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back to article SpaceX sets new blastoff date for Dragon: 19 May

The flight of the Falcon 9 has once more been rescheduled, with a new launch date of 19 May, as Elon Musk's SpaceX decided to tweak the software one more time. The first commercial craft to restock the International Space Station, a Dragon capsule strapped to a Falcon 9 rocket, has seen more than its fair share of push-backs for …

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Pint

You have got to admire these guys!

They are really getting the excitement in space exploration back to (near) Apollo levels.

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Pint

Re: You have got to admire these guys!

or, You've got to pity the guys on the ISS.

I think, were I to be hurtling round space at 37 bazillion miles per hour or whatever, and some unmanned, untried, untested space doo-hickey came thundering up behind with the intention of slowing down at the right time and linking up, I'd be a tad bothered that it might come thundering on through leaving me floating off in another direction from various parts of my anatomy.

Ok, you could maybe offset that a bit by including a few dozen beers and perhaps a kebab or two in the payload. Which is maybe why I'm not an astronaut I suppose.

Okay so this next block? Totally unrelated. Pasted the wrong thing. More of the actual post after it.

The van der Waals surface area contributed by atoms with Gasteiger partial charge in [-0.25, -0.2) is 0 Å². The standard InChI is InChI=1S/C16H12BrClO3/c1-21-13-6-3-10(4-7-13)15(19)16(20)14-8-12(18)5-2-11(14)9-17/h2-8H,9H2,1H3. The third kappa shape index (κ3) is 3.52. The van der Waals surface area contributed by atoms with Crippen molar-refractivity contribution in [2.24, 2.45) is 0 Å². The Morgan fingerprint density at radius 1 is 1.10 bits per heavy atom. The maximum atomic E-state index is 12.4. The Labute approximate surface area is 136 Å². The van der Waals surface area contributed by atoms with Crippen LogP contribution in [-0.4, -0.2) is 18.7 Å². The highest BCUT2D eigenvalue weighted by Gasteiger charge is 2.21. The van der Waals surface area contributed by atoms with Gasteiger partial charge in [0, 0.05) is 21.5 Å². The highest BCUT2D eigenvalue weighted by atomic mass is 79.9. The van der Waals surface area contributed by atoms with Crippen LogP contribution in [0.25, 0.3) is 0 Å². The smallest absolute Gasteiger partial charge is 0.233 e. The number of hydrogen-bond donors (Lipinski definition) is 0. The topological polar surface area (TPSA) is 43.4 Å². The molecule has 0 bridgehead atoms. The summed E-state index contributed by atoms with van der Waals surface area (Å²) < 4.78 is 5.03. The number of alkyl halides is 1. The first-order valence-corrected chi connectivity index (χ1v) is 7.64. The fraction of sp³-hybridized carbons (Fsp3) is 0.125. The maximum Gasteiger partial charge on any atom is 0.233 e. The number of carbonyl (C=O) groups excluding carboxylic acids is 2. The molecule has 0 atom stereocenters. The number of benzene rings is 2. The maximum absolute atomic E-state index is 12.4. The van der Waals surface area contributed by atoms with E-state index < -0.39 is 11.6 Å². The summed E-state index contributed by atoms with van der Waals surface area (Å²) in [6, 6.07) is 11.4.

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Boffin

Re: You have got to admire these guys!

I'm sure that both NASA and the Space X people know what they're doing. The Dragon will first match the orbital velocity of the Freedom Space Station miles away from it, in an orbit above or below it, and possibly laterally offset as well, and then very slowly maneuver closer with small jets.

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Re: You have got to admire these guys!

I was hoping it was more like 'The Golden Shot' - 'Up a bit... down a bit... left, left... FIRE!'

Though Bob Monkhouse not being able to man Mission Control kind of puts the kibosh on that.

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Trollface

Re: You have got to admire these guys!

Would you rather a space doo-hickey designed by a government bureaucracy and built by the lowest bidder using only parts and technologies available in the 1970s and early 1980s?

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Re: You have got to admire these guys!

Of course I wouldn't trust something built with 1970s and early 1980s technology. You need 1960s technology for a proven safe journey to the ISS.

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Mushroom

Re: You have got to admire these guys!

"......the Freedom Space Station....."

<GAG><RETCH><SPATTER>

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Re: Would you rather a space doo-hickey designed by a government bureaucracy

I'd rather not be there at all to be fair. I doubt they'll be showing the champions league final for a start.

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Black Helicopters

Call me cynical